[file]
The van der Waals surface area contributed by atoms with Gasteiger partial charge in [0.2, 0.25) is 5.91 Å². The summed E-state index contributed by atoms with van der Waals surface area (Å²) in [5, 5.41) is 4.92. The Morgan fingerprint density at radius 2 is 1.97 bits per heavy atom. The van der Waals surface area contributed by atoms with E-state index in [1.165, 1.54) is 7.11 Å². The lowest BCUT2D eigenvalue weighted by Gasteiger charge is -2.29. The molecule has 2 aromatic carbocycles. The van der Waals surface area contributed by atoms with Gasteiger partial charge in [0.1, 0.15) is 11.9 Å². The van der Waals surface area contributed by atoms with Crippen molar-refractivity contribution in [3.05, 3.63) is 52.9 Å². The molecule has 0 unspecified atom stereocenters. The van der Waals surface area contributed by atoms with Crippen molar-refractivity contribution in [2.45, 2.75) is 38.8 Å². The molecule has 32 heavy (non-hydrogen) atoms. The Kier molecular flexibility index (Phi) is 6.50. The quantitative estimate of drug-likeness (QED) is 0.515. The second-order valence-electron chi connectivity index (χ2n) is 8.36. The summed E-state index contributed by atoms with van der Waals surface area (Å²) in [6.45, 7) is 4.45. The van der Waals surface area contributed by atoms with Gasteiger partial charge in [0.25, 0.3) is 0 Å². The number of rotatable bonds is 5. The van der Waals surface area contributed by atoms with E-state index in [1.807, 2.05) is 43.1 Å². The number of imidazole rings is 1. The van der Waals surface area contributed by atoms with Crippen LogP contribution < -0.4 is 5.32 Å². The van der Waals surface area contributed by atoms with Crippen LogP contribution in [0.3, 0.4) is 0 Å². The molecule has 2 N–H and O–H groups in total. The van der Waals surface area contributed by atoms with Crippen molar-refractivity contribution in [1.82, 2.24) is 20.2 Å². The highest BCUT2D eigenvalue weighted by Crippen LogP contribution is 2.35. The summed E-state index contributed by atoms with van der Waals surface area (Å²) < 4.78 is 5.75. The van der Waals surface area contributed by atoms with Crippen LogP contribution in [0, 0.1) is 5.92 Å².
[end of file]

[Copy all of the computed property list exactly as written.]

The van der Waals surface area contributed by atoms with Gasteiger partial charge in [0.2, 0.25) is 5.91 Å². The summed E-state index contributed by atoms with van der Waals surface area (Å²) in [5, 5.41) is 4.92. The Morgan fingerprint density at radius 2 is 1.97 bits per heavy atom. The van der Waals surface area contributed by atoms with E-state index in [1.165, 1.54) is 7.11 Å². The lowest BCUT2D eigenvalue weighted by Gasteiger charge is -2.29. The molecule has 2 aromatic carbocycles. The van der Waals surface area contributed by atoms with Gasteiger partial charge in [0.1, 0.15) is 11.9 Å². The van der Waals surface area contributed by atoms with Crippen molar-refractivity contribution in [3.05, 3.63) is 52.9 Å². The molecule has 0 unspecified atom stereocenters. The van der Waals surface area contributed by atoms with Crippen molar-refractivity contribution in [2.45, 2.75) is 38.8 Å². The molecule has 32 heavy (non-hydrogen) atoms. The Kier molecular flexibility index (Phi) is 6.50. The quantitative estimate of drug-likeness (QED) is 0.515. The second-order valence-electron chi connectivity index (χ2n) is 8.36. The summed E-state index contributed by atoms with van der Waals surface area (Å²) in [6.45, 7) is 4.45. The van der Waals surface area contributed by atoms with Gasteiger partial charge in [0.25, 0.3) is 0 Å². The number of rotatable bonds is 5. The van der Waals surface area contributed by atoms with E-state index in [1.807, 2.05) is 43.1 Å². The number of imidazole rings is 1. The van der Waals surface area contributed by atoms with Crippen LogP contribution < -0.4 is 5.32 Å². The van der Waals surface area contributed by atoms with Crippen LogP contribution in [0.3, 0.4) is 0 Å². The molecule has 2 N–H and O–H groups in total. The van der Waals surface area contributed by atoms with Crippen molar-refractivity contribution in [1.82, 2.24) is 20.2 Å². The highest BCUT2D eigenvalue weighted by Crippen LogP contribution is 2.35. The summed E-state index contributed by atoms with van der Waals surface area (Å²) < 4.78 is 5.75. The van der Waals surface area contributed by atoms with Crippen LogP contribution in [0, 0.1) is 5.92 Å².